I’ve been doubling down into the VR audio mixing world lately and getting my rig and studio re-positioned to do 5.1 immersive and ambisonics mixing. I’ve been involved with several VR mixing projects for major video game companies, but still don’t have anywhere near the skill set to manage an entire audio implementation project, which is my end goal. In two or three years I’d like to drop music mixing completely and move to only providing services to AR/VR content publishers who require advanced format deliverables. I’ll still be using my knowledge of music mixing, and most of the audio tools are the same.
He controls the Reaper mixer and plugins from inside his helmet at 4:45.
Helmets/Visors suck. So I started buying up every VR/AR system on the market. I’m also spending a lot more time listening to AR/VR content. But I’ve discovered a lot of variables that make working in this environment difficult. You can’t wear those helmets/visors for long periods of time. They’re uncomfortable and hard on your eyes. VR games are built on a normal LCD/hdmi screen then deployed to the visor for testing. So a VR designer is not required to wear the helmet for 8 hours a day. The audio can be processed (compressed/EQ’d etc) in stereo, but at the end of the day, there’s no way around testing it with headphones.
Workflow. I thought that deploying a daw inside of a VR helmet would be awesome. I used to dream of the day this would happen. But now that the technology is finally here, I’ve realized how problematic this is. You can’t see through your visor, and if the software requires motion control, you have to continuously put down the trackers and feel your way back onto your daw keyboard when you want to do something as simple as ‘trim region start at cursor’ (which is ‘a’ in protools) or ‘select and add adjacent region’ (which is Shft+p / ; in protools). The whole idea behind the VR mixer was that you wouldn’t have to keep taking your helmet off and putting it back on to make changes to the mix. As you see in the video, you can leave your helmet on. The problem is editing. As amazing as it is to see your DAW tracks in 3d, every feature is useless except for the pan. Shoot at an edit button, miss and hit the wrong button, CMD Z is not at your fingertips like it is on a DAW. Long way to go on the engineering here.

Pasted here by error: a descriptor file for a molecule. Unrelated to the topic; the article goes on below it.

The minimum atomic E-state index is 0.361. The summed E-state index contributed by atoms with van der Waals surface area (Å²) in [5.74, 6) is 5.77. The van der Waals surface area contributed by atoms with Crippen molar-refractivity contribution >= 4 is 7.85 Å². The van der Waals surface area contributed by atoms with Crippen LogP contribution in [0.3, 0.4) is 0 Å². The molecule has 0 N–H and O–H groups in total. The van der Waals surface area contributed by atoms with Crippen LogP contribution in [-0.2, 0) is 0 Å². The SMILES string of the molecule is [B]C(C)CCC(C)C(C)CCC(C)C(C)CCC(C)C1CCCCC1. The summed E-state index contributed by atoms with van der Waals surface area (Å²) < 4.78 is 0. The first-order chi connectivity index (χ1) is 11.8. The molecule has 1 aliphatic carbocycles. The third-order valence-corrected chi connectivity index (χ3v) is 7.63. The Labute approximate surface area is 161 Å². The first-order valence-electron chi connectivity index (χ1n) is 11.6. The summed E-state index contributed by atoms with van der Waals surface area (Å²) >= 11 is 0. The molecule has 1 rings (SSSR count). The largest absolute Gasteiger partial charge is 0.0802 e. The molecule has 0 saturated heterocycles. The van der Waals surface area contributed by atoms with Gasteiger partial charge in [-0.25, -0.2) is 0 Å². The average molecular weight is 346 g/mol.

The lack of standardized everything: standardized deliverable format, lack of tools, lack of workflow solutions, and lack of clients make this a very big gamble. The risk constantly nags at me, but I’m gonna keep pushing forward with this until its clear I should call it a day. Basically, market expectations vs technology is a problem for someone investing in this skill and toolkit. My hope is that technology FINALLY gets to where it can deliver this medium at an affordable price, but it has been trying for almost 50 years unsuccessfully. However if it does, my hope is to have a portfolio up and running, and a number of projects in place by the time people really start needing someone to do this stuff.
As discouraging as some of that stuff is, there are still a number of good reasons to pursue this. Devices are smaller and faster than they’ve ever been. Internet bandwidth is becoming fast enough to stream VR. Augmented reality and holograms are out of reach for the public consumer, but could be right around the corner. VR is in the gutter, but gaming revenue has escalated into a half trillion dollar industry.